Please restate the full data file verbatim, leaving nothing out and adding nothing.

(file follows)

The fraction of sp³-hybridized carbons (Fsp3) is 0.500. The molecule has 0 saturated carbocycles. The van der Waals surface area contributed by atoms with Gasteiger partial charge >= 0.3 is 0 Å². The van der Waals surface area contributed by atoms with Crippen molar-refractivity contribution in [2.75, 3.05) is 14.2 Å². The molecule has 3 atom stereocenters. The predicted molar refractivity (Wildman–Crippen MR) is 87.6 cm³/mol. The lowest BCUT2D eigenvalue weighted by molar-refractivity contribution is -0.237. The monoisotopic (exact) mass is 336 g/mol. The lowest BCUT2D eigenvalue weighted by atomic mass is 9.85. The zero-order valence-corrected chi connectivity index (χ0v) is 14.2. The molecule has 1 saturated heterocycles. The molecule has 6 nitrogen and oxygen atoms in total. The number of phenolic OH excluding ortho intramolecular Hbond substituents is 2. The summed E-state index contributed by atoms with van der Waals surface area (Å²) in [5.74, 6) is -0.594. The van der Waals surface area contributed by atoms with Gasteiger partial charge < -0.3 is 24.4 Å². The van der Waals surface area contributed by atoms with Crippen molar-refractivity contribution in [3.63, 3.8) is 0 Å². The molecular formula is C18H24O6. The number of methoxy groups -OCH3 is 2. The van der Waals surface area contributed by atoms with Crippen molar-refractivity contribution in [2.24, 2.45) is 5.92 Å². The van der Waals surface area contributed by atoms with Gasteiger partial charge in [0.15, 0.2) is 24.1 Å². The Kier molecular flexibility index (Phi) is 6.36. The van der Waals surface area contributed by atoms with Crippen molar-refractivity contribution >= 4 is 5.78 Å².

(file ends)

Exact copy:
The fraction of sp³-hybridized carbons (Fsp3) is 0.500. The molecule has 0 saturated carbocycles. The van der Waals surface area contributed by atoms with Gasteiger partial charge >= 0.3 is 0 Å². The van der Waals surface area contributed by atoms with Crippen molar-refractivity contribution in [2.75, 3.05) is 14.2 Å². The molecule has 3 atom stereocenters. The predicted molar refractivity (Wildman–Crippen MR) is 87.6 cm³/mol. The lowest BCUT2D eigenvalue weighted by molar-refractivity contribution is -0.237. The monoisotopic (exact) mass is 336 g/mol. The lowest BCUT2D eigenvalue weighted by atomic mass is 9.85. The zero-order valence-corrected chi connectivity index (χ0v) is 14.2. The molecule has 1 saturated heterocycles. The molecule has 6 nitrogen and oxygen atoms in total. The number of phenolic OH excluding ortho intramolecular Hbond substituents is 2. The summed E-state index contributed by atoms with van der Waals surface area (Å²) in [5.74, 6) is -0.594. The van der Waals surface area contributed by atoms with Gasteiger partial charge < -0.3 is 24.4 Å². The van der Waals surface area contributed by atoms with Crippen molar-refractivity contribution in [3.63, 3.8) is 0 Å². The molecular formula is C18H24O6. The number of methoxy groups -OCH3 is 2. The van der Waals surface area contributed by atoms with Crippen molar-refractivity contribution in [2.24, 2.45) is 5.92 Å². The van der Waals surface area contributed by atoms with Gasteiger partial charge in [0.15, 0.2) is 24.1 Å². The Kier molecular flexibility index (Phi) is 6.36. The van der Waals surface area contributed by atoms with Crippen molar-refractivity contribution >= 4 is 5.78 Å².